- The distribution of resources: Resource utilisation that is planned out is more effective. Regardless of the size of the company, the planning process provides senior management with the knowledge needed to allocate resources in the most effective way to achieve the organization’s goals. The organisation operates in the education sector and there is a demand for many resources, which can be attained by proper planning and setting of goals. The goals can only be attained if there is provision of all the needed resources (Alotaibi, 2019).
The education institution offers training-related products to diverse customers. The following is a list of the products:
Tutoring services: the university offers different programs from certificate level, Diploma, Degree, and post-graduate education. In addition, the organisation offers support with grammar and English tutorials to the local people whose dialect is commonly Arabic.
Counselling services: A learner’s capacity to achieve might be impacted by personal concerns, a lack of professional orientation, and ineffective study techniques. Counsellors can aid in resolving learners’ issues and helping them improve their study skills so they can concentrate more effectively in class.
Career Centers: The organisation offers job search guidance, and many career centres host job fairs, employer information sessions, and networking events as ways for job seekers to network with potential employers.
Financial Assistance: The establishment may additionally provide,If a student is unable to pay for their education financial aid office offers assistance. Student loans, bursaries, and scholarships are all forms of financial help.
Academic advising: This service aids students in selecting the courses they should take to complete their programme effectively. The way that schools offer academic advice varies.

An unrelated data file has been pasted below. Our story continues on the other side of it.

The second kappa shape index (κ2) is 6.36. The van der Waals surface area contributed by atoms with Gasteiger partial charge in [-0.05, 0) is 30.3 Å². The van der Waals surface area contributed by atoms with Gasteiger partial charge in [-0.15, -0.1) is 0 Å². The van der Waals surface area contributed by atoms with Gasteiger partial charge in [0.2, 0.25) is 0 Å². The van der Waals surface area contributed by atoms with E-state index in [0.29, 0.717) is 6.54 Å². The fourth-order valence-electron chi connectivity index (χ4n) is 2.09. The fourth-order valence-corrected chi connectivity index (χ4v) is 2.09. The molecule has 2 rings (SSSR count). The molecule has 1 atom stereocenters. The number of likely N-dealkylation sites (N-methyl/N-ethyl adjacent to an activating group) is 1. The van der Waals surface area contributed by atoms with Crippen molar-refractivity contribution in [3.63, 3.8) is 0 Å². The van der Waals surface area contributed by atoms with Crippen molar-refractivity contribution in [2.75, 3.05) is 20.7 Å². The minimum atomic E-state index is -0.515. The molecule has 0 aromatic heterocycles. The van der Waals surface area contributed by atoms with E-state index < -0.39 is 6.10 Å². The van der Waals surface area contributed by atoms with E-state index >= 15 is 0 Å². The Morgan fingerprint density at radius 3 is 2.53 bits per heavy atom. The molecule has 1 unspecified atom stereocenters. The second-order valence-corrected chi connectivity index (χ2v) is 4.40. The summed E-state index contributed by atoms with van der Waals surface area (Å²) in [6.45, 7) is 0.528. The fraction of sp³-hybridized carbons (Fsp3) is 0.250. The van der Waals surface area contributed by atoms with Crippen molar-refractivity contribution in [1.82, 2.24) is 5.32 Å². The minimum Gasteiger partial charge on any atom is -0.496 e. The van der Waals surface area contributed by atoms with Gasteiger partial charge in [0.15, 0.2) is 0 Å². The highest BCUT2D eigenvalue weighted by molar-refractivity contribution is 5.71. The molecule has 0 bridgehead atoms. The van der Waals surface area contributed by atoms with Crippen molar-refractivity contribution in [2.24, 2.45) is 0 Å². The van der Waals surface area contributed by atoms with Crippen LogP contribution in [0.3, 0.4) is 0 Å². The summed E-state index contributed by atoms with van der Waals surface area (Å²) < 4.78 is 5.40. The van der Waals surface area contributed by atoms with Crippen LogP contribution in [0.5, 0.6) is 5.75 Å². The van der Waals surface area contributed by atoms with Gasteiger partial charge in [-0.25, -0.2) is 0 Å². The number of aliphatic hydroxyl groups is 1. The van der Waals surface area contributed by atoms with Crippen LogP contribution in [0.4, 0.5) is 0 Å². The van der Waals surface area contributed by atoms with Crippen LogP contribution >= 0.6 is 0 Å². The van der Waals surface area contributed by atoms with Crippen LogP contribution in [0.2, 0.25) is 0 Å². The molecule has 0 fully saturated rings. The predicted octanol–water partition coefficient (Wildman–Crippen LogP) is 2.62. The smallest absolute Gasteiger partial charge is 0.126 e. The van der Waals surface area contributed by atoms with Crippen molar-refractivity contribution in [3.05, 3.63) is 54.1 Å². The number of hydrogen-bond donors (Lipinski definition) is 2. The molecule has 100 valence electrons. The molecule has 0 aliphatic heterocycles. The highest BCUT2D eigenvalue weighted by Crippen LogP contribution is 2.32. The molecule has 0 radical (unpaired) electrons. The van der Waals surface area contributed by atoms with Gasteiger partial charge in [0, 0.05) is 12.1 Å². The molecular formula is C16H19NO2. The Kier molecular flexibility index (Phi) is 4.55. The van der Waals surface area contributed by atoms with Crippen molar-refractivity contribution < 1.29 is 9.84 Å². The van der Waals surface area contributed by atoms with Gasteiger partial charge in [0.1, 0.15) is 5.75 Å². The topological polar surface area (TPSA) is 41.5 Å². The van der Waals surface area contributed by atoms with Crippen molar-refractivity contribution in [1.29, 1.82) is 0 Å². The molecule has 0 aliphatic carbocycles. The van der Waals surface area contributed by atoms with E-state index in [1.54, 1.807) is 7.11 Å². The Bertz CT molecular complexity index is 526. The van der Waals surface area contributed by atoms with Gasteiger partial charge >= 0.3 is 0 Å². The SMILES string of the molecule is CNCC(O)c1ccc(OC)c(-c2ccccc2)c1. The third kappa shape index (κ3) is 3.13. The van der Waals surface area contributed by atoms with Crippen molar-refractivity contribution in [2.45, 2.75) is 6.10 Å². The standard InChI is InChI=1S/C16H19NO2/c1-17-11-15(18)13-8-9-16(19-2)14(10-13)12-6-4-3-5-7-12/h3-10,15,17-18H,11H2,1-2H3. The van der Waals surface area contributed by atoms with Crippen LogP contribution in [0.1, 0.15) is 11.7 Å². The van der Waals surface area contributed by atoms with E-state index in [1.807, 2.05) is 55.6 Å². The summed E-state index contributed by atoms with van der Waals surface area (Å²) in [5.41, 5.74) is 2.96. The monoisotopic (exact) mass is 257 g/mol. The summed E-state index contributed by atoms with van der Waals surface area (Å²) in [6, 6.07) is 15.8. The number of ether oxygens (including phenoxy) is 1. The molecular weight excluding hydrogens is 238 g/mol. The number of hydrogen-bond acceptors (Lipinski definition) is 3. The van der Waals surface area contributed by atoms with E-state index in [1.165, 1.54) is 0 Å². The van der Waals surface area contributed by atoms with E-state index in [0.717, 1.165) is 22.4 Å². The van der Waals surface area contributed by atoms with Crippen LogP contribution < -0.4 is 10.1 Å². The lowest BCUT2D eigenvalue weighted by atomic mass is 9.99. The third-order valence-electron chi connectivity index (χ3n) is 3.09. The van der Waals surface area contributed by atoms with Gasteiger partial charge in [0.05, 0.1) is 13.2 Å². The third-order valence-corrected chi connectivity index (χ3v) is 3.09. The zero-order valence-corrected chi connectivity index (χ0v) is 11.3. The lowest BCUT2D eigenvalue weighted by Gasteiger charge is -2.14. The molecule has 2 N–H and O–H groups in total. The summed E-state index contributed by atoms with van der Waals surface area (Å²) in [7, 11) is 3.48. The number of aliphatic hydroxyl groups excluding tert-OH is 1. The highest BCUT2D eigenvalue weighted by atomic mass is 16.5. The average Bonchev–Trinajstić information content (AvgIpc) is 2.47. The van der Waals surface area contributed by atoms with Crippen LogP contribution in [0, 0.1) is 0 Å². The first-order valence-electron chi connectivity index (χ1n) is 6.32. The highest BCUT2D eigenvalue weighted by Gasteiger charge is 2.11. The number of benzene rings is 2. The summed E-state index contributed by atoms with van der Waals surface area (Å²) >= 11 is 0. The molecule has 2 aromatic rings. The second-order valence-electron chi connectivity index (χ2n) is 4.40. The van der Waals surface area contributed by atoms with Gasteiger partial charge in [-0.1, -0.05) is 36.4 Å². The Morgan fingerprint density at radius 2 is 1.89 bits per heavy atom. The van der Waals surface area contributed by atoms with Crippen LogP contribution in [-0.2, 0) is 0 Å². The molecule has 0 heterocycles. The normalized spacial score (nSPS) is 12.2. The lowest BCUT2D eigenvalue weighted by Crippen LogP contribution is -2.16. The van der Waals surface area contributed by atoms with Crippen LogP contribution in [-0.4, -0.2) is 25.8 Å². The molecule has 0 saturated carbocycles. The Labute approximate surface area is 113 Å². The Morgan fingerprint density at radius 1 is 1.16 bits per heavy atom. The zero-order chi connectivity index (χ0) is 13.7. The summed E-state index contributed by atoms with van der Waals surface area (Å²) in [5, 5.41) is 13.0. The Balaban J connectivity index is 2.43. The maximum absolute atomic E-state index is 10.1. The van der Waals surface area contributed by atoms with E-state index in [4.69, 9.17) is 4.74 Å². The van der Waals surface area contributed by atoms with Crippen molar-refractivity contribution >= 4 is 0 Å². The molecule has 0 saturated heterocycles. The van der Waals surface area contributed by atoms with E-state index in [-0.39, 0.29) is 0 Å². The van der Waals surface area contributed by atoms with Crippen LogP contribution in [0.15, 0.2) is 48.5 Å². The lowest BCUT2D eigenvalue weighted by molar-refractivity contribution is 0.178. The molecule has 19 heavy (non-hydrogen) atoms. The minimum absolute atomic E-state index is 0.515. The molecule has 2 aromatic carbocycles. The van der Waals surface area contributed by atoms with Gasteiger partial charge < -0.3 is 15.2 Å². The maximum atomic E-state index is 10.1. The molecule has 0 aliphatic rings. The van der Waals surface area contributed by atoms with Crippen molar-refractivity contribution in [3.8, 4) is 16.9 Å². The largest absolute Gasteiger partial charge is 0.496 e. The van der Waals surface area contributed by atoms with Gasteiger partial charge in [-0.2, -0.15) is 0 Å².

The primary customers in the institution include high school graduates who want to proceed to tertiary education. The institution also offers training to individuals who are in higher career progression and intend to pursue post-graduate studies. Further, the institution also provides training fororganisations through seminars and workshops. In some instances, government agencies are also part of the customers.
A short review of different technologies available to people professionals and how these can be, or are, used to improve working practices and collaboration. You might consider for example, technologies relating to communications, information sharing, record keeping, learning, wellbeing, productivity,or security. (AC 1.4)
Technology in people professionals can be applied in numerous ways, right from communication, tracking job progress, task scheduling, resolving customer issues, and sharing of information, learning, and wellbeing management, among others.
Below is a list of the commonly applied technologies that are commonly applied by people professionals.
- Project management software: the organisation can use project management software to schedule tasks. Some of the commonly used applications for task scheduling include Zoho, Team Gantt, MS project etc.
- Zoom, Teams and webinar: Zoom, Teams and webinar are three examples of communication tools that may be used to give training, plan meetings with employees and other workforce members, and facilitate such encounters.
- Human Resource Information Systems (HRIS): Understanding an HRIS system may help speed up a variety of tasks and procedures related to human resources and reduce the number of mistakes brought on by manual labour (Lee et al. 2018). It makes it easy to retain papers electronically and complete forms online, which reduces paperwork.
Artificial intelligence (AI): Artificial intelligence (AI) has substantially improved the human resources division and is one of the most potent and fast-developing technologies currently available (Lee et al. 2018). Most low-value human resources positions may now be automated by AI, freeing up more time for strategic work. It is feasible to apply it as a component of the self-care service development for the human resources department